Tuesday, October 23, 2018

The Holy Lord deserves something more. . .

Undoubtedly most folks using Divine Service 1 and 2 of LSB or the services of ELW will have grown accustomed to the phrase, Holy, holy, holy Lord, God of power and might...  But it has not worn so well, at least in my mind.  The translation of the Sanctus was a nod to the ICEL and our attempt to be ecumenical.  We went along with the rest of the liturgical crowd in an attempt to render Hebrew into mundane English.

It does not take much familiarity with Scripture to figure out where the original came from.  Sanctus Sanctus Sanctus Domine Deus Sabaoth  (Heilig, heilig, heilig, Herr Gott Zabaoth) pulls together Isaiah 6 since about the 5th century. The Greek text in Revelation 4 has παντοκρατωρ (pantokrator)instead of Σαβαώθ (Sabaoth). Pantokrator does mean “powerful over all.” 

He is YHWH God SBAOTH.  The Vulgate puts it rather awkwardly as 'God of armies,' referencing the great warrior tradition of the God who vanquished the enemies of His people Israel.  Of course, armies will not work today without hesitation about things military and all.  So I can well understand the problem addressed by the ICEL.  Nevertheless, their solution has not worn well, I think.  I am not sure how to render the image of God and His armies in a way that does not step on modern sensitivities but I do think the Lord deserves something more.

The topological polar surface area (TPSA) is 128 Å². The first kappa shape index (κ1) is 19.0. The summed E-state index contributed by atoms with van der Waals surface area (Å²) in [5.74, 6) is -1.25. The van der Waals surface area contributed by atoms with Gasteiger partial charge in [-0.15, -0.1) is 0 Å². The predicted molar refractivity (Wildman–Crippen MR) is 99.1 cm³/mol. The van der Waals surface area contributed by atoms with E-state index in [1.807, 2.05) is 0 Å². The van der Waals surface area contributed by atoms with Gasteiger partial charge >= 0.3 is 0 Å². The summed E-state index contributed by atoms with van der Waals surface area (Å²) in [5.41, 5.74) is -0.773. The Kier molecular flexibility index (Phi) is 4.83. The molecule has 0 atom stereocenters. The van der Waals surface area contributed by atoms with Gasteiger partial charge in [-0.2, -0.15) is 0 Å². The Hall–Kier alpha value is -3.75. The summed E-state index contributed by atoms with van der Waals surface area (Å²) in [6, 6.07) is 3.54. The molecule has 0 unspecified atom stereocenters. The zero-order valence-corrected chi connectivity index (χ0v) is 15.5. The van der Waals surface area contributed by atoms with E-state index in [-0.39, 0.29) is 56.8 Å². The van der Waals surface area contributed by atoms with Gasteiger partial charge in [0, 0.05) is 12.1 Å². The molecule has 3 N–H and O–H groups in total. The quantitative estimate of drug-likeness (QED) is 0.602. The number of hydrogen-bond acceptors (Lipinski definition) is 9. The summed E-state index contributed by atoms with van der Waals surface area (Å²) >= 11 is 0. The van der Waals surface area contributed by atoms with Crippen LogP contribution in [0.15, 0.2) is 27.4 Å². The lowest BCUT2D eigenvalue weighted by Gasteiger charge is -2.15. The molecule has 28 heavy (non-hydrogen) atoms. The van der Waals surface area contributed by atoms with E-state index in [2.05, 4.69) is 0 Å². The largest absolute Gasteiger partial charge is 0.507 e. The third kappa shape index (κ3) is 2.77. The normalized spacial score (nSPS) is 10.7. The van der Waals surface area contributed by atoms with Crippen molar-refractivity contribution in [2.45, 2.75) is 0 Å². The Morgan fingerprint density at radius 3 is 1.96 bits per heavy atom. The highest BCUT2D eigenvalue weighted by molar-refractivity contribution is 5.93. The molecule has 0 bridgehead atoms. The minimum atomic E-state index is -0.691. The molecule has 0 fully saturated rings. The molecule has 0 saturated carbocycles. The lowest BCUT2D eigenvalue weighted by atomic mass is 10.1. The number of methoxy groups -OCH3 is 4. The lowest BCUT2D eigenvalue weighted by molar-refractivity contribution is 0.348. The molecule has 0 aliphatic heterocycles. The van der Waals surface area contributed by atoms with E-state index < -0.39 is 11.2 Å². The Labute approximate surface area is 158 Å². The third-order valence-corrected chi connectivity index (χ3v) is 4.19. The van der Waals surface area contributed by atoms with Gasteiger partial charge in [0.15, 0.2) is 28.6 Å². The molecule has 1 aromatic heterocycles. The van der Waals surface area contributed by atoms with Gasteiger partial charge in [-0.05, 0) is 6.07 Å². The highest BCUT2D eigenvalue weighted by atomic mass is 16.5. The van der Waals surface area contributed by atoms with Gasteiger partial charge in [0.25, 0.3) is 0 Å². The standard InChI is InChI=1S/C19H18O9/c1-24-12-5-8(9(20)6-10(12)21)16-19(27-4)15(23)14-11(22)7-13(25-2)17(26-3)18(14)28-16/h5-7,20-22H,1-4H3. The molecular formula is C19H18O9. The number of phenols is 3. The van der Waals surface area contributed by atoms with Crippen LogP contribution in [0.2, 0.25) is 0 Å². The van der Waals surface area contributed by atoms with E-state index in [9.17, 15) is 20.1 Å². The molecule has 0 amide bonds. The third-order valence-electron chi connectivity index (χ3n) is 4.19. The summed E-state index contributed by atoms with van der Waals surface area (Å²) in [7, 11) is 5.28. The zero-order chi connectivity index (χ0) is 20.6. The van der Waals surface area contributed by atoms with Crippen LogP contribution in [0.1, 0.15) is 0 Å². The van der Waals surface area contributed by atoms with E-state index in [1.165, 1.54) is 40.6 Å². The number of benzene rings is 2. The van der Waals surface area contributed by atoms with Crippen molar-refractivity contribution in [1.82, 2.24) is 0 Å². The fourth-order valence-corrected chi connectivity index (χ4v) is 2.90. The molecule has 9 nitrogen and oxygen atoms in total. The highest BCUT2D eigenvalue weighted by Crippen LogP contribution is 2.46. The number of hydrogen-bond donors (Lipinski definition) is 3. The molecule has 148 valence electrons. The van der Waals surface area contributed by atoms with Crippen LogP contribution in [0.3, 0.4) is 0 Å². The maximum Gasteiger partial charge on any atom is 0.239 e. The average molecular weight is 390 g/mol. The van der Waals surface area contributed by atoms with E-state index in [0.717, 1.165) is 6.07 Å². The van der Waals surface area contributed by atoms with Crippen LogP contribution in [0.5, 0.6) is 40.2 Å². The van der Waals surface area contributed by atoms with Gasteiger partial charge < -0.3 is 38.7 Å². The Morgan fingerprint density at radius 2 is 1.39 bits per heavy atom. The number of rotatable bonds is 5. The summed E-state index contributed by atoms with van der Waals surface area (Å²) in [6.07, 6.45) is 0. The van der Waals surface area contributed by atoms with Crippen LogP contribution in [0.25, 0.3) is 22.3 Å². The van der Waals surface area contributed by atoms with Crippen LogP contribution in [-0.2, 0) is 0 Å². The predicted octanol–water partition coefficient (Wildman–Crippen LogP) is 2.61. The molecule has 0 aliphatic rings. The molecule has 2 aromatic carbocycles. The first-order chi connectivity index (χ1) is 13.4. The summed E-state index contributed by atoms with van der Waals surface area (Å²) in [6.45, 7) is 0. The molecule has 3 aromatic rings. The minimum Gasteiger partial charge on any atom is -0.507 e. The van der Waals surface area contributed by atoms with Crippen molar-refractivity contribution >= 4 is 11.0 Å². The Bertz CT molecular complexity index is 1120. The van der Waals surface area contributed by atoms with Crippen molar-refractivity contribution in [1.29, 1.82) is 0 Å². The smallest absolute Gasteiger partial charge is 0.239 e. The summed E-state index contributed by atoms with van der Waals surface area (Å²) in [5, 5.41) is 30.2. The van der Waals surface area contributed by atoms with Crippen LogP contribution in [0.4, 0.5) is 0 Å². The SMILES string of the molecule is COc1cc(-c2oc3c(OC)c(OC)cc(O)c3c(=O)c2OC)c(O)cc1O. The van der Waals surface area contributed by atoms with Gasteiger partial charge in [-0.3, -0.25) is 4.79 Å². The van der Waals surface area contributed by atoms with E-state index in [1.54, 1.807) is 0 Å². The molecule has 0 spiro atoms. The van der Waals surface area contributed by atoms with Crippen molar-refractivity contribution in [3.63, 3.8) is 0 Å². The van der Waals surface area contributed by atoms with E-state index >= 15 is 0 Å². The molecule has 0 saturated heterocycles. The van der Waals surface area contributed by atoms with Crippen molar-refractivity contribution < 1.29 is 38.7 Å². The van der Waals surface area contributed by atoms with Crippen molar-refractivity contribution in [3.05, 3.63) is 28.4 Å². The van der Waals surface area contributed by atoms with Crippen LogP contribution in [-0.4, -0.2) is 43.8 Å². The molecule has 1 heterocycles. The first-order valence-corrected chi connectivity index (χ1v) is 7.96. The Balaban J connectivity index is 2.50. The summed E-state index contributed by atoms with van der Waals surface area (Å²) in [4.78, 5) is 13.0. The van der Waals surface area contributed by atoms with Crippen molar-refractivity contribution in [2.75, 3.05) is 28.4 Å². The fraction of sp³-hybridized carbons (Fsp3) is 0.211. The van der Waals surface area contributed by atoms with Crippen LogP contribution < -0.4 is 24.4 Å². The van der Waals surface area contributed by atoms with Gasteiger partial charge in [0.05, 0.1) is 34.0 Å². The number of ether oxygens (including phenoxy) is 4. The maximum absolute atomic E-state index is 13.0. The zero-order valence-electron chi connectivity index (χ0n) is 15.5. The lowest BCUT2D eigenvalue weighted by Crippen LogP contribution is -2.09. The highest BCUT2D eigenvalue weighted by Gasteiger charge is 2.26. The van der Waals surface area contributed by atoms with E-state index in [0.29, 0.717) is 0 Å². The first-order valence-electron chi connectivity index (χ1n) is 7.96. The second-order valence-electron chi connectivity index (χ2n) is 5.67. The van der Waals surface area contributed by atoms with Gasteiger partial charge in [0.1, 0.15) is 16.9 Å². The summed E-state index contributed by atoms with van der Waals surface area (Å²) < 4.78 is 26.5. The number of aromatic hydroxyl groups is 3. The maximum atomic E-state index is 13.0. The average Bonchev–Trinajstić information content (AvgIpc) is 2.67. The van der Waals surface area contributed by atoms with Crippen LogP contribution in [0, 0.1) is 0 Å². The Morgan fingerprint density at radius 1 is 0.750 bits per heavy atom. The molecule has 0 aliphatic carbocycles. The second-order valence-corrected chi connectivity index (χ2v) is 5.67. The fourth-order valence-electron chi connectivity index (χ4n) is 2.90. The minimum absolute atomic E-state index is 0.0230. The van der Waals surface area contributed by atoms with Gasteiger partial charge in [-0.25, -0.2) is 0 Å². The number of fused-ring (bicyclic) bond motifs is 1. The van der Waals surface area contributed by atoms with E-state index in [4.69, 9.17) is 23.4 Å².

'Holy, holy, holy Lord, God of power and might'.  So if we cannot render it "armies," what might replace power and might?  I wonder if Rome has not picked the right word.  In the newer English translation of the Mass, the phrase power and might was replaced with God of hosts.  Now I will admit that this is a rather ancient term and somewhat in need of unpacking but that the very reason I am drawn to it.  It is not mundane but somewhat of a mystery.  Hosts does mean armies, after all, and it we cannot use the original Sabaoth or the more literal armies, maybe hosts is a fitting compromise.  We Lutherans seem intent upon following Rome's lead in liturgical reform.  It remains to be seen if we will follow this one.

My own preference would have been to retain the original and leave the Hebrew term alone --  Sabaoth. We Lutherans have a history of that term until 1978 and LBW and 1982 and LW, but we have restored Divine Service 3 without much alteration -- none in the ordinary, at least.  So why not simply let it be?


Ted Badje said...

God of never-resting angels?

Mark said...

"Hosts" does have a long heritage and is the translation of the 1549 Book of Common Prayer

Chris said...

Keep it Sabaoth but make sure you pronounce it correctly.